Most of us are aware of a phenomenon that too often takes place within the church of God. It should not happen, but it does. This phenomenon is that if an attitude or trend begins to develop in the world, we can expect that it will soon enter the church. W. . .
Do Christians need a church? With all the church problems in recent years, many have withdrawn. Yet the church—problems and all—serves a God-ordained role.
John Ritenbaugh stresses that zealous, sincere, human, religious faith may not be godly, but ironically, because of its fervency, often puts our faith to shame. Our faith has to have as its object a dynamic personal quality with habitual fellowship with Go. . .
David Grabbe, focusing on the behavior censured by the apostle Paul in I Corinthians 11, admonishes that we must properly discern the Lord's Body, not taking the Passover in an unworthy manner. The Body, in this context, refers not only to the literal body. . .
John Ritenbaugh reiterates that mankind does not have (nor ever had) the prerogative to determine standards of righteousness, including whether war is justified. God clearly demonstrated that He was willing to fight Israel's battles for them. Neither ancie. . .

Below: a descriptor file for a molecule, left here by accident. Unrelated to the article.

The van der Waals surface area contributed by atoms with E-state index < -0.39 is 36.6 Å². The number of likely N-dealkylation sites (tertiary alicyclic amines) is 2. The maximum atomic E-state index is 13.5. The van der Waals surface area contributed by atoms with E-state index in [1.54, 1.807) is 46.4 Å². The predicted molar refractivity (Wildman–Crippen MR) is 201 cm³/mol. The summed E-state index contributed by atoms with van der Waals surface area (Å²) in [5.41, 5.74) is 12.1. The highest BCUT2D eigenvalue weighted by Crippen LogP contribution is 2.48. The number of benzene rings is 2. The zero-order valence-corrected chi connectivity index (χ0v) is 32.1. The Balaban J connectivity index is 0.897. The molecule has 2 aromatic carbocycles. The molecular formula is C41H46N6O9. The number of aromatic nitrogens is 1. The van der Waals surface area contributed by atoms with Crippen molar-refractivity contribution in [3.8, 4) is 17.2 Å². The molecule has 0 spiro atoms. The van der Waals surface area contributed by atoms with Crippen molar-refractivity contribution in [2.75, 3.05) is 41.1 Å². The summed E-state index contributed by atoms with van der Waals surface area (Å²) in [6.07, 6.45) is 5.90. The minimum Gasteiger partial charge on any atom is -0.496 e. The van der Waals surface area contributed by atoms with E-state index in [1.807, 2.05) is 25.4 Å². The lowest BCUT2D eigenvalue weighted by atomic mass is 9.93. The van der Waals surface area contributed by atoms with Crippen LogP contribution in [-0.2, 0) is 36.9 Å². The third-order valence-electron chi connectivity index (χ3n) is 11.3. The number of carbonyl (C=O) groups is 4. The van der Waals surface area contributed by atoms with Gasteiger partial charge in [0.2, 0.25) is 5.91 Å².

John Ritenbaugh, sharing some insights that began to percolate during the funeral of Roderick Meredith, cautions that hearing but not doing describes too much of our behavior in our Christian walk. We should not trivialize the importance of music in helpin. . .
John Ritenbaugh, reflecting on the prophecy pertaining to the synagogue of Satan in Revelation 3:9, has concluded that this group of people who claim to be of Jewish descent are neither ethnic or spiritual Jews, but an insidious persecuting sect of vile, i. . .
As much as we wish our church congregations could get along peacefully, Jesus tells us that, sadly, offenses must come (Luke 17:1). Comparing our congregations to islands, this article explains our Savior's instructions about dealing with offenses, enablin. . .